A tool like Experian Boost can help you build your credit score quickly by adding alternative data to your credit report. The Experian Boost service lets users add cell phone bills, cable and internet bills, gas bills, electric bills and bills for streaming services to their credit reports. Traditionally these types of bills had no impact on your credit report because they weren’t reported to the three credit bureaus, but with Experian Boost these payments are used by FICO to calculate your score.

Video guide: What to do if your credit card application is denied


How we chose our list of top cards for bad credit

Bankrate uses a 5-star scoring system that evaluates credit cards based on annual fees, APR , sign-up bonuses, rewards programs and other features. For credit cards tailored to people with poor or bad credit, we focus on the attributes you might be most concerned about when selecting a new credit card.

Annual fee

Getting charged a fee every year for being a cardholder can eat into the value you’re getting from your card. We look for benefits that help make up for the cost of an annual fee.

0% introductory APR offer

The annual percentage rate is the rate of interest you’ll have to pay on your outstanding balance. The longer the period with a 0 percent APR, the better.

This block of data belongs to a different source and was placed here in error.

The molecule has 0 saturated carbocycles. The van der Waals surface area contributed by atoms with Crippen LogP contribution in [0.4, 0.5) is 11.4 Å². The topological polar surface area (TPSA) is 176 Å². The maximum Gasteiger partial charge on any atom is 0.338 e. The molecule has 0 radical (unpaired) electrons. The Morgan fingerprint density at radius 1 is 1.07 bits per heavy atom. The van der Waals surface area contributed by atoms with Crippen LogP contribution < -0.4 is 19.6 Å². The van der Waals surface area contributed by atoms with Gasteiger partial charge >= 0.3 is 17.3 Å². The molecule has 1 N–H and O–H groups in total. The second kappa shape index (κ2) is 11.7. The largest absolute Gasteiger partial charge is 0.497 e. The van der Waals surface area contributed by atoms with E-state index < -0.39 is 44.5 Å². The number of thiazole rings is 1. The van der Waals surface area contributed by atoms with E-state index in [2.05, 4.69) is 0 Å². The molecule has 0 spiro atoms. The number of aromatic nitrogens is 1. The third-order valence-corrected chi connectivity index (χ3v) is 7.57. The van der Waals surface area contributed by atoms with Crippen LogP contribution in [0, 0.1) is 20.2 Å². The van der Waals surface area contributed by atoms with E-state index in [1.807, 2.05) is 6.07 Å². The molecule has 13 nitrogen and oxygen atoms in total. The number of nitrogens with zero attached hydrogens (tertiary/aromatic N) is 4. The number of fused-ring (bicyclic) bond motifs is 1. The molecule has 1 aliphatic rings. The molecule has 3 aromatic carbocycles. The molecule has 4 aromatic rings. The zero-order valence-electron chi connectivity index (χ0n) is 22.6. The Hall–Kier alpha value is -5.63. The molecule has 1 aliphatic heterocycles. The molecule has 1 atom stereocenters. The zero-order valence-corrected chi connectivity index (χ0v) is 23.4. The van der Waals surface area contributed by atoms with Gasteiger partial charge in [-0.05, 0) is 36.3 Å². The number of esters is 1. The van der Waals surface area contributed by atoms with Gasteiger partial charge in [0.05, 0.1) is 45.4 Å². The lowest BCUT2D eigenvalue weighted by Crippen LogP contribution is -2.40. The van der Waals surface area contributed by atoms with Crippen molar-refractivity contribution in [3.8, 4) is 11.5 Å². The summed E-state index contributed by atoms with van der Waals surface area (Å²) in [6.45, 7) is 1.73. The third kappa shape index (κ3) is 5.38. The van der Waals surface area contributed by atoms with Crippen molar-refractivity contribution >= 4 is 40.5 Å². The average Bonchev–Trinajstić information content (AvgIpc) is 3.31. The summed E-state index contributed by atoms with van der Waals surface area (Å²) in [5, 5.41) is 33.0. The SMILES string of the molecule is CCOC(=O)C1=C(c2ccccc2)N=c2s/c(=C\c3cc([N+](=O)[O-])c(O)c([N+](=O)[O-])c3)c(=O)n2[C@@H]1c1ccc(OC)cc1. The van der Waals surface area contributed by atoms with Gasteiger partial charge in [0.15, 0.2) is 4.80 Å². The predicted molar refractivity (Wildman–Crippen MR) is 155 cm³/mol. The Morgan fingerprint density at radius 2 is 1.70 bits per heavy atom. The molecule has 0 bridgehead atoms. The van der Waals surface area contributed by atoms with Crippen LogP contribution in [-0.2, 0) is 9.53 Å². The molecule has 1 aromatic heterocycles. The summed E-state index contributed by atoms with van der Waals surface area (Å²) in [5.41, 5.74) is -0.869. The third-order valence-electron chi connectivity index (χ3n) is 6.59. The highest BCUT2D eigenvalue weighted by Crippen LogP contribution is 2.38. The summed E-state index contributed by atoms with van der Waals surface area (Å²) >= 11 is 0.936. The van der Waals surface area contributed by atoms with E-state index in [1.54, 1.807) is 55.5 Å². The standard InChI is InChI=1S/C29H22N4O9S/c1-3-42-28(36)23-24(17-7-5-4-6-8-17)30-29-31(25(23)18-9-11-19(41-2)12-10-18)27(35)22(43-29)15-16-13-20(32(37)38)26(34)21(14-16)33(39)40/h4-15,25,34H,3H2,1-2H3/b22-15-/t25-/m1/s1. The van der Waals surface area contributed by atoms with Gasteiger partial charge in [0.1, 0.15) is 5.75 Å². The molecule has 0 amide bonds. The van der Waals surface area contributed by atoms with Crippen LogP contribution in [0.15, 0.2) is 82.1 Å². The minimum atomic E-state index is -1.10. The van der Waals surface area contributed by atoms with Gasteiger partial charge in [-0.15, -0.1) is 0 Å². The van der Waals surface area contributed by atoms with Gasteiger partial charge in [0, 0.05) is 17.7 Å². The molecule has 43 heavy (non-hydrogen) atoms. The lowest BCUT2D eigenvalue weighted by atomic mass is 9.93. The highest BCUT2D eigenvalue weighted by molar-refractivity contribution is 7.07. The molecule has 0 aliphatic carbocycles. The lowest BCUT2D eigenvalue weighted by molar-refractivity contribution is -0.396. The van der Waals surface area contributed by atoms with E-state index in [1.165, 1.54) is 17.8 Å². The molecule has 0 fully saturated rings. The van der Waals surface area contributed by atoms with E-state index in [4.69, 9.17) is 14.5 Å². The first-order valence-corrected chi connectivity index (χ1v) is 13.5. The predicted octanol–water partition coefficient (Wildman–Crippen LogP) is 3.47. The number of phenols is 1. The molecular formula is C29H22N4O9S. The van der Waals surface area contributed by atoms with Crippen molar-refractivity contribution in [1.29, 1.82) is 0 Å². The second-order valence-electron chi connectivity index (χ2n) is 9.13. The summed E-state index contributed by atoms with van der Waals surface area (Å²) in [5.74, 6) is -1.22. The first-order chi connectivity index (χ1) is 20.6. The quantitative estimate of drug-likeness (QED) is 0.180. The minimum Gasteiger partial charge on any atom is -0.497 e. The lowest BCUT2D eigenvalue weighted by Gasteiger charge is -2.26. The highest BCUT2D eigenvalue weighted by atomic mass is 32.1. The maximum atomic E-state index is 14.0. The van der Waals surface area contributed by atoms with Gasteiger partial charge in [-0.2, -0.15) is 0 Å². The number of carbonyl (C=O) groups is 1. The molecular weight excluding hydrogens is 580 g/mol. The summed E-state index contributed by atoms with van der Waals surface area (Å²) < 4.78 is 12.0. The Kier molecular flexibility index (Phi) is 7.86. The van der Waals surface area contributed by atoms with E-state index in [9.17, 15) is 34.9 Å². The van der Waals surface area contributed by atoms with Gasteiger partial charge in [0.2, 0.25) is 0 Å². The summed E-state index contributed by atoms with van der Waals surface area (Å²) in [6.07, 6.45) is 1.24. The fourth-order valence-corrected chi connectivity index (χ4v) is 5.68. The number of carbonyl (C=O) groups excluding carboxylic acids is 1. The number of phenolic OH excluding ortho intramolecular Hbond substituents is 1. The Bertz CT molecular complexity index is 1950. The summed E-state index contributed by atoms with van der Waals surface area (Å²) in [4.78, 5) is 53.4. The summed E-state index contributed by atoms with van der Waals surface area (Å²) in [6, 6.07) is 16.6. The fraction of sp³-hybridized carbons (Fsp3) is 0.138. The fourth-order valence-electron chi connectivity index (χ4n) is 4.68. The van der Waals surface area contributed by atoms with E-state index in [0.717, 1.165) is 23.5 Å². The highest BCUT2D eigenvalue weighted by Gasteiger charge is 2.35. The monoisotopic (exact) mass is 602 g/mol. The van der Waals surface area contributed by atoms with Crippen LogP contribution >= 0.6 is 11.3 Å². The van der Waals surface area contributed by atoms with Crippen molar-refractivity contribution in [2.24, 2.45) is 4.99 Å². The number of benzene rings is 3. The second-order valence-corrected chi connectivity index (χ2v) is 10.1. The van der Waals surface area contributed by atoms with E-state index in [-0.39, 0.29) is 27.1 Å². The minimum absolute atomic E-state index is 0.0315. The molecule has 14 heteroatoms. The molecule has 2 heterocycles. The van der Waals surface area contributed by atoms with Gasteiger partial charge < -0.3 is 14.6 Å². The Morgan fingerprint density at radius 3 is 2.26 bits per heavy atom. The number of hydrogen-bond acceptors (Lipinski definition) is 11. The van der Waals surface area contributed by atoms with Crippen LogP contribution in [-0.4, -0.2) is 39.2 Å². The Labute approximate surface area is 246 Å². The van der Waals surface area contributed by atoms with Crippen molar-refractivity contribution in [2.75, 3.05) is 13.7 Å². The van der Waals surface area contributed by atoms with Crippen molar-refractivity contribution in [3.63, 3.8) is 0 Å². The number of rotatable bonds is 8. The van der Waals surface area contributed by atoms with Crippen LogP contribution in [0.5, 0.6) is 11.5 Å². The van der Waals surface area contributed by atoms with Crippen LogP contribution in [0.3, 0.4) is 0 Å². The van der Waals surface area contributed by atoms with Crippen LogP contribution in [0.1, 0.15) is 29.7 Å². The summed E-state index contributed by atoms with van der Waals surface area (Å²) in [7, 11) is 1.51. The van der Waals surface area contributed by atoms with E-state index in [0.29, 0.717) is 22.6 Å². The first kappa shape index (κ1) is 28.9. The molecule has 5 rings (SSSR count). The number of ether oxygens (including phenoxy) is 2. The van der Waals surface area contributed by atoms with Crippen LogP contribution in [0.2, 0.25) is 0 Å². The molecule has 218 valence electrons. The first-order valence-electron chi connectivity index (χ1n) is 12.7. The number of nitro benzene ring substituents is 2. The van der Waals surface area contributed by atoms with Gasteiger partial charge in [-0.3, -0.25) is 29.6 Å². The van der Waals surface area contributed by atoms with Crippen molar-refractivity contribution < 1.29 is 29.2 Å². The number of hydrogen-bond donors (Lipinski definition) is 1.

Balance transfer offer

When you move part or all of the outstanding balance you owe from one lender to another, this is called a balance transfer. Some cards offer a low fee on transferred balances — usually around 3 percent to 5 percent of the transferred amount. Transferring a balance can be a tool to consolidate debt, pay down what you owe at a lower rate and improve your credit score.

Rewards

Even if your credit score isn’t perfect, there are cards that offer fantastic rewards that help you earn cash back, points, or miles on what you’re spending every day. We evaluate the rewards and identify which card is a good fit for different types of spenders.

Further reading on bad credit credit cards

Having bad credit is an uphill battle, but being informed and armed with research is the best tool in your arsenal. Here’s more information on credit cards and bad credit:


Have more questions for our credit cards editors? Feel free to send us an email, find us on Facebook, or Tweet us @Bankrate.

Frequently asked questions about credit cards for bad credit

about the author
As a Bankrate credit cards editor, Ashley Parks is fascinated by the ways people can make credit cards work for them when armed with the right knowledge.
about the editor
Courtney Mihocik is an editor at Bankrate Credit Cards and CreditCards.com specializing in credit card news and personal finance advice. Previously, she led insurance content at Reviews.com and worked as the loans editor at The Simple Dollar.

* See the online application for details about terms and conditions for these offers. Every reasonable effort has been made to maintain accurate information. However all credit card information is presented without warranty. After you click on the offer you desire you will be directed to the credit card issuer's web site where you can review the terms and conditions for your selected offer.